James Rosenquist

Jim Rosenquist hadn’t been shown at all in London so I felt that it was high time to remedy the situation. Like Agnes Martin and Andy Warhol who had both stopped painting around 1968 until the early 70’s, Jim and his family were involved in an horrific car crash around this time which resulted in his not painting again until 1972. From 1973 and for the next 10 years I set about trying to buy every work on the market of his from the 1960’s. Bob Scull who had been one of his biggest and earliest collectors was my main supplier. Originally I had met Bob at Parke-Bernet in March of 1970 and we quickly became great friends and he was a great supporter of mine right up until his death.

Knowing my interest in his work Jim approached me in the late summer of 1973 about buying Silo from him. There was only one problem which was that the painting was bigger than the gallery (about 9 ½ x 10 ½ x 2 feet). Knowing how important this painting was I had to buy it and find a home for it. Just before Christmas I succeeded in selling it to the Tate Gallery and promptly sent Jim a telegram (no fax no email then) to give him the good news. The next time I visited him in Easthampton I noticed my telegram pinned to the notice board in his kitchen which gave me a lot of pleasure. This exhibition 1974-75 was the first of many exhibitions we had of Jim’s work with David Sylvester writing for the catalogue. 

The first time I went to visit him after he moved to Florida, he had a studio in Ybor city, which had been a Cuban-cigar town, now deserted it resembled a set for a western. His studio had been a dime store. When he picked me up from Tampa airport, he reeled off a list of motels and asked me which one did I want to stay in, slightly curious I asked him why. His answer was ‘I like to stay in a different hotel almost every night this way I get clean sheets and all the perks and they haven’t got a clue who I am.’ Then there was a big article in the local paper and his anonymity was blown so he wasn’t treated anymore by the various hotels as a loyal regular customer. This probably led to his move to Aripeka.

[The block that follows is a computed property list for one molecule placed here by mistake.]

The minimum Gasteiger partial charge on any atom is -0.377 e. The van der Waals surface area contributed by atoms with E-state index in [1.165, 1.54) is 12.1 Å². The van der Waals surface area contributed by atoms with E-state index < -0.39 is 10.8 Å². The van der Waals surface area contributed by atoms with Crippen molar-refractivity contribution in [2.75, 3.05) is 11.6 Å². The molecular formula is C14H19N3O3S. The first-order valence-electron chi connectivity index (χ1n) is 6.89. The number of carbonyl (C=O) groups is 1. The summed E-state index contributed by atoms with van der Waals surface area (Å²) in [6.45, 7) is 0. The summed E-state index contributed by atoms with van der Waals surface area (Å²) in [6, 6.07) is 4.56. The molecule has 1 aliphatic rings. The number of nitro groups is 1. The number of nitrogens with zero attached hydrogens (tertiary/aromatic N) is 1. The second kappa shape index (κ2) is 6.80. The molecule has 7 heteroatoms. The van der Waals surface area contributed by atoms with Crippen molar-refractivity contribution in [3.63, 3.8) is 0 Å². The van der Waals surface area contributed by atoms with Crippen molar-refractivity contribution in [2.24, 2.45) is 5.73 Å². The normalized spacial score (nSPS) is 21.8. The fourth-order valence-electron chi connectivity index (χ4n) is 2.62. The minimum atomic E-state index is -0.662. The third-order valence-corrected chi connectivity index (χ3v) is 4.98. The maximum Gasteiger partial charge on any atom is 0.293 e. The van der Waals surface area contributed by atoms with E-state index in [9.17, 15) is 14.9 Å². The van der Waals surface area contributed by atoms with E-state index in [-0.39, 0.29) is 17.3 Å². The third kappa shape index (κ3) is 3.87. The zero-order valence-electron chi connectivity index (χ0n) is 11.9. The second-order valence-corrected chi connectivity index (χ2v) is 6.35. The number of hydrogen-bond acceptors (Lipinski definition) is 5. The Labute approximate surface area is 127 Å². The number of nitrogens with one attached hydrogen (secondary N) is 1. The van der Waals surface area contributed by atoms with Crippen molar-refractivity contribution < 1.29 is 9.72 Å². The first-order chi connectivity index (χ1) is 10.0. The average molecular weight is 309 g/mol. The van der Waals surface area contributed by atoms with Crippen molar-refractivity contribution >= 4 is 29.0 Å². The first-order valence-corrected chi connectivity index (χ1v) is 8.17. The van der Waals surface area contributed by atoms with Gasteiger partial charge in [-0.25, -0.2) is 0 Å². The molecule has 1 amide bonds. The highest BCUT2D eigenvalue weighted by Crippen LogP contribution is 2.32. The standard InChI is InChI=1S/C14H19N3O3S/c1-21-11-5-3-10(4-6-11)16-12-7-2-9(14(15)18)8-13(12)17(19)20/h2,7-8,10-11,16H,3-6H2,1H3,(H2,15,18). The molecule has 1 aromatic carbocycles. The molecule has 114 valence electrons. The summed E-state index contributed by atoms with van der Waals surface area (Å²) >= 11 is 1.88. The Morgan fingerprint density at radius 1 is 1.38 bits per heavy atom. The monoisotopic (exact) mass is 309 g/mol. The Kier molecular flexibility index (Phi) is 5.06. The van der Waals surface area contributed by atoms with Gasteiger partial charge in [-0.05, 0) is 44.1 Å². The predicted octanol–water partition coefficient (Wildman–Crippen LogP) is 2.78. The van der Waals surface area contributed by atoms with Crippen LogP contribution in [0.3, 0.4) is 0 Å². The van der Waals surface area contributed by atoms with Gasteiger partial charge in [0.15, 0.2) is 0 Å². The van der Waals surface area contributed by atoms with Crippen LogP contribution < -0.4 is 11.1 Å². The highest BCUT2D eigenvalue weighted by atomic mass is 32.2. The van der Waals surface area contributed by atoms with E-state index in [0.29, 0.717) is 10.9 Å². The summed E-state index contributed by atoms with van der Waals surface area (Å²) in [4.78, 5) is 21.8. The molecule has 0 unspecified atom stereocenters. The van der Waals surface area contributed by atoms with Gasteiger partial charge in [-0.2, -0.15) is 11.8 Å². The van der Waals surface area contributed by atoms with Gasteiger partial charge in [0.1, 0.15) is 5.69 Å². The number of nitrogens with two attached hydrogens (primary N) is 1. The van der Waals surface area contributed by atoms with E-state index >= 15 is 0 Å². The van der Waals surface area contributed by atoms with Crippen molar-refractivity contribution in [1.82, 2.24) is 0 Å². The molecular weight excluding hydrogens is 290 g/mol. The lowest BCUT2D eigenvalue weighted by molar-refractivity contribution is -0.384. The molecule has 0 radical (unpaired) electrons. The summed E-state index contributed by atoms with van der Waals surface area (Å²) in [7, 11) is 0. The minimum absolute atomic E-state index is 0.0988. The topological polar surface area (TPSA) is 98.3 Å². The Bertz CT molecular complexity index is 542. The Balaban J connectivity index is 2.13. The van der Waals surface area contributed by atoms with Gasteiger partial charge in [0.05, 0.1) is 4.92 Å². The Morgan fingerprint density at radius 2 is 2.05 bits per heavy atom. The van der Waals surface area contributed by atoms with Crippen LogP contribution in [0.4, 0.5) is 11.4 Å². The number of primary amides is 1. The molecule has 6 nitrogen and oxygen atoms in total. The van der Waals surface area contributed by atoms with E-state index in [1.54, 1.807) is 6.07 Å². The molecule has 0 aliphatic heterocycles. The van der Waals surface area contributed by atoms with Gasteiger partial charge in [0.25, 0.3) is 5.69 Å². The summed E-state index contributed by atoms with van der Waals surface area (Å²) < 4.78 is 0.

An especially memorable evening with him was in New York soon after the telephone directory had been published with his cover design. We had dinner to celebrate, got a bit pissed and decided to go on and catch the comedian Sid Caesar’s show at the Rainbow Room. There was a long queue and we were refused at the door, so I yanked a New York telephone directory out of the nearest booth and explained to the bouncer at the door that I was with the famous artist who’d designed the cover and I’d get him to sign it for him if he’d let us in. Jim duly signed and we got star treatment, the best seats in the house! But we behaved so badly and noisily that after 10 minutes we were chucked out!


Vito Acconci